When we got back to the old town it was a little underwhelming after having an adventure at 4km above sea level with forrest trials, wild animals and cable cars. Wandering around the cobbled stoned streets I turned my attention back to my family and do what I do best, taking picture of people. This was far more fun for me and much more successful.


Don’t get me wrong, the old town is beautiful, but we were tired and not doing much else than wandering around the streets looking for a restaurant. But the sun was at a low angle casting long shadows and warm highlights. You could shoot almost anything in that light and get a beautiful result.


A simple portrait of Pandora. It’s all about the how light falls on her face and reflects in her eyes. 

A simple portrait of Pandora. It’s all about the how light falls on her face and reflects in her eyes. 

Getting good photos is not just about having wiling models and beautiful backgrounds or even having the time but about shooting when the light is right. Nothing looks fantastic in bad lighting but even the most mundane can look beautiful in good light.

It’s thirsty work walking the streets in the sun.  I always have my camera out of the bag and turned on.

It’s thirsty work walking the streets in the sun.  I always have my camera out of the bag and turned on.

A wall and a grate! You can never tell what is going to occupy the mind of a three year old. So just take advantage of the breaks when they stop to entertain themselves. 

A wall and a grate! You can never tell what is going to occupy the mind of a three year old. So just take advantage of the breaks when they stop to entertain themselves.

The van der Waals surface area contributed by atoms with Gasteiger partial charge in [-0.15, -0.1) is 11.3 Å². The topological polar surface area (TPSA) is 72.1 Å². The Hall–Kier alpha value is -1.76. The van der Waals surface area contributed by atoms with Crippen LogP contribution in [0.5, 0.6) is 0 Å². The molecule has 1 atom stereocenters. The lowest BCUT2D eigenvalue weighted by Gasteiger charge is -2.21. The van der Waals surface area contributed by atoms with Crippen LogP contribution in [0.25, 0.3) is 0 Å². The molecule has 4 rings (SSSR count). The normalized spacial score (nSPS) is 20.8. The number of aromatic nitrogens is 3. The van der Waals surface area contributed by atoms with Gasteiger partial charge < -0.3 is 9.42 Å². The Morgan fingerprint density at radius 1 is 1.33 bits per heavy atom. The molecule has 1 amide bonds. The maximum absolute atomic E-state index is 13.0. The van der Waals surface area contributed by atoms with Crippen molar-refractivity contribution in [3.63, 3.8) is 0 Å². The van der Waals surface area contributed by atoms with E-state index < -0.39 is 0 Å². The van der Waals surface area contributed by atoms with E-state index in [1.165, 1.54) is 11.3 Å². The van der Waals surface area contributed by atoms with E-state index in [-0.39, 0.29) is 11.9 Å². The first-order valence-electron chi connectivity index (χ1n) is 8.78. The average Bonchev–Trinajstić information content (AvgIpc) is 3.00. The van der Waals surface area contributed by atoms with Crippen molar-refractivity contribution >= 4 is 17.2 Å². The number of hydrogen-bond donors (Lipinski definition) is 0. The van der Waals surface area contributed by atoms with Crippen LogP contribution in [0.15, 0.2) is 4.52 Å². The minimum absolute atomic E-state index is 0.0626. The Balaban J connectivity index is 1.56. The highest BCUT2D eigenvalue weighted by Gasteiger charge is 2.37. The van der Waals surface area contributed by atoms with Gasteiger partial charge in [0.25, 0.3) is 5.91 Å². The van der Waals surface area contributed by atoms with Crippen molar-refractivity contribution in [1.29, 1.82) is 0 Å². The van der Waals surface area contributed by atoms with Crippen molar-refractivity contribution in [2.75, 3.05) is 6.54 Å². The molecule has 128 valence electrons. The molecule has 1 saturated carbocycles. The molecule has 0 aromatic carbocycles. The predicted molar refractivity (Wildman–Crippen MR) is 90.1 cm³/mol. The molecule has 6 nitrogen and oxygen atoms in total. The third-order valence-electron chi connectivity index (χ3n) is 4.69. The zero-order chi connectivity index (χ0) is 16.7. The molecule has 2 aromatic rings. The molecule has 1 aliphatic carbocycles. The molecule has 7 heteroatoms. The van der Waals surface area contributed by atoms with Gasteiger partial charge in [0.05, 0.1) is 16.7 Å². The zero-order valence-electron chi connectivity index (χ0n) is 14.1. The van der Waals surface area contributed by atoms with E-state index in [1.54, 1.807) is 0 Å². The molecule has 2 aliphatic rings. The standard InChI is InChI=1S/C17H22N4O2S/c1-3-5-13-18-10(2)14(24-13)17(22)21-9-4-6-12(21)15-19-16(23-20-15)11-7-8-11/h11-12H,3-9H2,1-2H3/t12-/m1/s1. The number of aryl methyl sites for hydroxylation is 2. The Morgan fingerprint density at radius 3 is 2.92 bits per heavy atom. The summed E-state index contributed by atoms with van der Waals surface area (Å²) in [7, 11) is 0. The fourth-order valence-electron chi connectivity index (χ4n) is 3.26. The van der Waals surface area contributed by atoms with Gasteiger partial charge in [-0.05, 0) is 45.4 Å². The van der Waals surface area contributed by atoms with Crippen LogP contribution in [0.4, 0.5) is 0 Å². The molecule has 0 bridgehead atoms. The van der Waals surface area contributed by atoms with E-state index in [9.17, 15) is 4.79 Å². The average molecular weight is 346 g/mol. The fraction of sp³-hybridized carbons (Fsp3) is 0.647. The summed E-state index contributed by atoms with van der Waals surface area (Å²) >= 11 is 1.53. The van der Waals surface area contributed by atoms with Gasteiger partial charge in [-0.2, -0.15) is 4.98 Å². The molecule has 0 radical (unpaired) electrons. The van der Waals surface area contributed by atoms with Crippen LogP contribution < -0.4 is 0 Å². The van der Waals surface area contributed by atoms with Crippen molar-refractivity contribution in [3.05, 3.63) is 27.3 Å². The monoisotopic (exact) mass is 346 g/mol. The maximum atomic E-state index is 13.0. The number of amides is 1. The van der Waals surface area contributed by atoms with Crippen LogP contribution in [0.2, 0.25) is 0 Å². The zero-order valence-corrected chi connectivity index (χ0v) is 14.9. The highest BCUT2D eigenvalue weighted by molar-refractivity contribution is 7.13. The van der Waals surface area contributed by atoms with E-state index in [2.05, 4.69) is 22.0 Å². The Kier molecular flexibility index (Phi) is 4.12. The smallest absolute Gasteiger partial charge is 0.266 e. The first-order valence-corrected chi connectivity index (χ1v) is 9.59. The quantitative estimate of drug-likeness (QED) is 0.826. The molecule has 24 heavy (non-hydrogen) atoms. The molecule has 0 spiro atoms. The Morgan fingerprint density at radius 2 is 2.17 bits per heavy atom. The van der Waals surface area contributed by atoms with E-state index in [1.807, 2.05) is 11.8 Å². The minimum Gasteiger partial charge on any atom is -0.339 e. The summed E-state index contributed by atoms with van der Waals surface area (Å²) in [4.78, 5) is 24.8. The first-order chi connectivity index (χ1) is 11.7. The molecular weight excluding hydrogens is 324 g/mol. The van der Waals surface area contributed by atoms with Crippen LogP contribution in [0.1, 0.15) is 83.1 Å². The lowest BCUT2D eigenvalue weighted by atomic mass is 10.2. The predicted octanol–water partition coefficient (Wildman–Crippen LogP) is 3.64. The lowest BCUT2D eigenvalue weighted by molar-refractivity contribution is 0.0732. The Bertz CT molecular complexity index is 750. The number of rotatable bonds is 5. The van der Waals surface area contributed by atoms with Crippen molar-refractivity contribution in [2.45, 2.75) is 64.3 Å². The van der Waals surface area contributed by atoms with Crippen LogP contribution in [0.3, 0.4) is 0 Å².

How do you get good shots in bad weather?

How do you get good shots in bad weather?

The worst thing about vacation photos in dull weather is the sky. A stormy or rainy sky can work great but there is nothing you can do about a blanket white overcast sky. Everything will look dull no matter what you do and it can’t be ‘fixed’ in Photoshop. So don’t shoot the sky. Aim your camera downwards to exclude or minimise it and concentrate on your family and the environment. 

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Improve Your Portraits with One Simple Change

I often get asked for advice on what camera to buy my first questions is “What camera do you have?” It’s usually a pretty good camera and the desire to improve one’s photography will rarely be with a new camera. Almost any camera bought in the last five years is going to take high quality photos. However most people still have the kit lens that came with the camera attached and therein lies the problem.

Stop right there! Don’t scroll to the next article! I’m not going to persuade you to invest your children’s college fund in gear acquisition. It turns out for portraits and general photography one of the best lenses you can buy is also the cheapest - the ubiquitous 50mm f/1.8 lens. And every camera brand produces one.

The 50mm gives you a natural view, not too wide and not too tight. Great for every shot from full figure to head and shoulder portraits depending on how much space you have. 

The 50mm gives you a natural view, not too wide and not too tight. Great for every shot from full figure to head and shoulder portraits depending on how much space you have. 

Why 50mm?

Historically it was the standard lens on film cameras so 50mm lenses have been produced for so long they are very high quality and inexpensive. 50mm is the closest to how the human eye sees (it’s precisely 42mm if you love acuracy) and this gives photos a very real and natural feeling. There is no wide angel distortion or telephoto compression for effect, very useful for portraits.

No funky business here. Just a nice natural normal view of a train ride.

No funky business here. Just a nice natural normal view of a train ride.

Why is f/1.8 Useful?